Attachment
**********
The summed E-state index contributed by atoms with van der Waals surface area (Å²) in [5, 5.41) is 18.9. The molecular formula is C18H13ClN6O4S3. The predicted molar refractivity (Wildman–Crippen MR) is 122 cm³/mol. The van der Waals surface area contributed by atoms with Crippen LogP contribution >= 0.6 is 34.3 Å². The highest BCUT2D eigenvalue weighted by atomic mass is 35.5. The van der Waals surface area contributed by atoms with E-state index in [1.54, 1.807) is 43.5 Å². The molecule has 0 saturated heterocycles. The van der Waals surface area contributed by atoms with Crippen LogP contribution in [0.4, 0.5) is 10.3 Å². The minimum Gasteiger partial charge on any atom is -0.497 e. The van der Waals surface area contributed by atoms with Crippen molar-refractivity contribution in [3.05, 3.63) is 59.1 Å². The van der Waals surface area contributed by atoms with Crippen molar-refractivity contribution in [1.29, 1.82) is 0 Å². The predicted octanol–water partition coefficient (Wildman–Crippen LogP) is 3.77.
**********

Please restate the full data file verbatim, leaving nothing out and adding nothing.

The summed E-state index contributed by atoms with van der Waals surface area (Å²) in [5, 5.41) is 18.9. The molecular formula is C18H13ClN6O4S3. The predicted molar refractivity (Wildman–Crippen MR) is 122 cm³/mol. The van der Waals surface area contributed by atoms with Crippen LogP contribution >= 0.6 is 34.3 Å². The highest BCUT2D eigenvalue weighted by atomic mass is 35.5. The van der Waals surface area contributed by atoms with E-state index in [1.54, 1.807) is 43.5 Å². The molecule has 0 saturated heterocycles. The van der Waals surface area contributed by atoms with Crippen LogP contribution in [0.4, 0.5) is 10.3 Å². The minimum Gasteiger partial charge on any atom is -0.497 e. The van der Waals surface area contributed by atoms with Crippen molar-refractivity contribution in [3.05, 3.63) is 59.1 Å². The van der Waals surface area contributed by atoms with Crippen molar-refractivity contribution in [1.29, 1.82) is 0 Å². The predicted octanol–water partition coefficient (Wildman–Crippen LogP) is 3.77.